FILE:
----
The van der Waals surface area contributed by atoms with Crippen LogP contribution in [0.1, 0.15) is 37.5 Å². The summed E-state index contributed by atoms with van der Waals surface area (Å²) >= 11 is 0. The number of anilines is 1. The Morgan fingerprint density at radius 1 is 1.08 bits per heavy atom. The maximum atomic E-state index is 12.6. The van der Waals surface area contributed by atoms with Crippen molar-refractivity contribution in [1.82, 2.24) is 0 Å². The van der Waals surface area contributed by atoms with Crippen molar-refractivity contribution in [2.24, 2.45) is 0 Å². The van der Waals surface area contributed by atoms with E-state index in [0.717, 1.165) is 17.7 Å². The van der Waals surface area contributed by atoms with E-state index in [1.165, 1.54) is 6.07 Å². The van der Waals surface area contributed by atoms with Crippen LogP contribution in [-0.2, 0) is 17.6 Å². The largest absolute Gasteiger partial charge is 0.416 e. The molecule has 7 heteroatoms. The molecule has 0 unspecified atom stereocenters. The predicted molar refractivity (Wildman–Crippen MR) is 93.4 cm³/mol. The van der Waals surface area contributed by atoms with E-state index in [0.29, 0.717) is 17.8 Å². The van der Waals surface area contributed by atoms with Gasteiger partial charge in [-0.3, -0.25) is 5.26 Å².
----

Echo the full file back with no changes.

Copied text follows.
The van der Waals surface area contributed by atoms with Crippen LogP contribution in [0.1, 0.15) is 37.5 Å². The summed E-state index contributed by atoms with van der Waals surface area (Å²) >= 11 is 0. The number of anilines is 1. The Morgan fingerprint density at radius 1 is 1.08 bits per heavy atom. The maximum atomic E-state index is 12.6. The van der Waals surface area contributed by atoms with Crippen molar-refractivity contribution in [1.82, 2.24) is 0 Å². The van der Waals surface area contributed by atoms with Crippen molar-refractivity contribution in [2.24, 2.45) is 0 Å². The van der Waals surface area contributed by atoms with E-state index in [0.717, 1.165) is 17.7 Å². The van der Waals surface area contributed by atoms with E-state index in [1.165, 1.54) is 6.07 Å². The van der Waals surface area contributed by atoms with Crippen LogP contribution in [-0.2, 0) is 17.6 Å². The largest absolute Gasteiger partial charge is 0.416 e. The molecule has 7 heteroatoms. The molecule has 0 unspecified atom stereocenters. The predicted molar refractivity (Wildman–Crippen MR) is 93.4 cm³/mol. The van der Waals surface area contributed by atoms with E-state index in [0.29, 0.717) is 17.8 Å². The van der Waals surface area contributed by atoms with Gasteiger partial charge in [-0.3, -0.25) is 5.26 Å².